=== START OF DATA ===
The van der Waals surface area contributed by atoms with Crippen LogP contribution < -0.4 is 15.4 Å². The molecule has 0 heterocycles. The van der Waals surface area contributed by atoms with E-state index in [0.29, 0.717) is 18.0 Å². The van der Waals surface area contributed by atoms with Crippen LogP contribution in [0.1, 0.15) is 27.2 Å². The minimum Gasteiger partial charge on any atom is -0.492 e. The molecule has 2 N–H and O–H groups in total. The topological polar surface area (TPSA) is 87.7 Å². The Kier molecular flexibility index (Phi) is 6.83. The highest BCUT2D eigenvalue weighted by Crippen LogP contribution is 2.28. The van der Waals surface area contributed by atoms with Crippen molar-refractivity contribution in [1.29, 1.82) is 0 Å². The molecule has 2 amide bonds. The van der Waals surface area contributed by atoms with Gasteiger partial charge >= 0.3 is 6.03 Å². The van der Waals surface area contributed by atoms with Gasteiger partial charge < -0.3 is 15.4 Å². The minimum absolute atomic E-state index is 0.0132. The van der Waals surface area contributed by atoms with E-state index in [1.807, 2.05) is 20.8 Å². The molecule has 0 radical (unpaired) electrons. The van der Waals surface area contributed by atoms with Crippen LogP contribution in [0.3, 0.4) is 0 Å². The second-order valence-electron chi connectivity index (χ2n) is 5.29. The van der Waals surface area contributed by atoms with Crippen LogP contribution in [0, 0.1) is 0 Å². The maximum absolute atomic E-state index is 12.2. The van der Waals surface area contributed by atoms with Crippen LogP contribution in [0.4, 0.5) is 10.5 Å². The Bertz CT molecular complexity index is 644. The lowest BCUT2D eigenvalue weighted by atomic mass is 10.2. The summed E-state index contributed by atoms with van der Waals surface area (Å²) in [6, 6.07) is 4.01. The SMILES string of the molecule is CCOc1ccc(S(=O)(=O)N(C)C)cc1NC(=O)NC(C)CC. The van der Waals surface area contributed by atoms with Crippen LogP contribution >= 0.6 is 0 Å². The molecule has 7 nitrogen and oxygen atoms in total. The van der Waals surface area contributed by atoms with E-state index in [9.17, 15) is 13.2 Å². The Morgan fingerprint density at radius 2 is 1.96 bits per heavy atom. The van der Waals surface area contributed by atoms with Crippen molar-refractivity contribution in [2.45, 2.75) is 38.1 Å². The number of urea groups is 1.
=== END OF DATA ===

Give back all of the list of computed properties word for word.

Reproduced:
The van der Waals surface area contributed by atoms with Crippen LogP contribution < -0.4 is 15.4 Å². The molecule has 0 heterocycles. The van der Waals surface area contributed by atoms with E-state index in [0.29, 0.717) is 18.0 Å². The van der Waals surface area contributed by atoms with Crippen LogP contribution in [0.1, 0.15) is 27.2 Å². The minimum Gasteiger partial charge on any atom is -0.492 e. The molecule has 2 N–H and O–H groups in total. The topological polar surface area (TPSA) is 87.7 Å². The Kier molecular flexibility index (Phi) is 6.83. The highest BCUT2D eigenvalue weighted by Crippen LogP contribution is 2.28. The van der Waals surface area contributed by atoms with Crippen molar-refractivity contribution in [1.29, 1.82) is 0 Å². The molecule has 2 amide bonds. The van der Waals surface area contributed by atoms with Gasteiger partial charge >= 0.3 is 6.03 Å². The van der Waals surface area contributed by atoms with Gasteiger partial charge < -0.3 is 15.4 Å². The minimum absolute atomic E-state index is 0.0132. The van der Waals surface area contributed by atoms with E-state index in [1.807, 2.05) is 20.8 Å². The molecule has 0 radical (unpaired) electrons. The van der Waals surface area contributed by atoms with Crippen LogP contribution in [0.3, 0.4) is 0 Å². The second-order valence-electron chi connectivity index (χ2n) is 5.29. The van der Waals surface area contributed by atoms with Crippen LogP contribution in [0, 0.1) is 0 Å². The maximum absolute atomic E-state index is 12.2. The van der Waals surface area contributed by atoms with Crippen LogP contribution in [0.4, 0.5) is 10.5 Å². The Bertz CT molecular complexity index is 644. The lowest BCUT2D eigenvalue weighted by atomic mass is 10.2. The summed E-state index contributed by atoms with van der Waals surface area (Å²) in [6, 6.07) is 4.01. The SMILES string of the molecule is CCOc1ccc(S(=O)(=O)N(C)C)cc1NC(=O)NC(C)CC. The van der Waals surface area contributed by atoms with Crippen LogP contribution >= 0.6 is 0 Å². The molecule has 7 nitrogen and oxygen atoms in total. The van der Waals surface area contributed by atoms with E-state index in [9.17, 15) is 13.2 Å². The Morgan fingerprint density at radius 2 is 1.96 bits per heavy atom. The van der Waals surface area contributed by atoms with Crippen molar-refractivity contribution in [2.45, 2.75) is 38.1 Å². The number of urea groups is 1.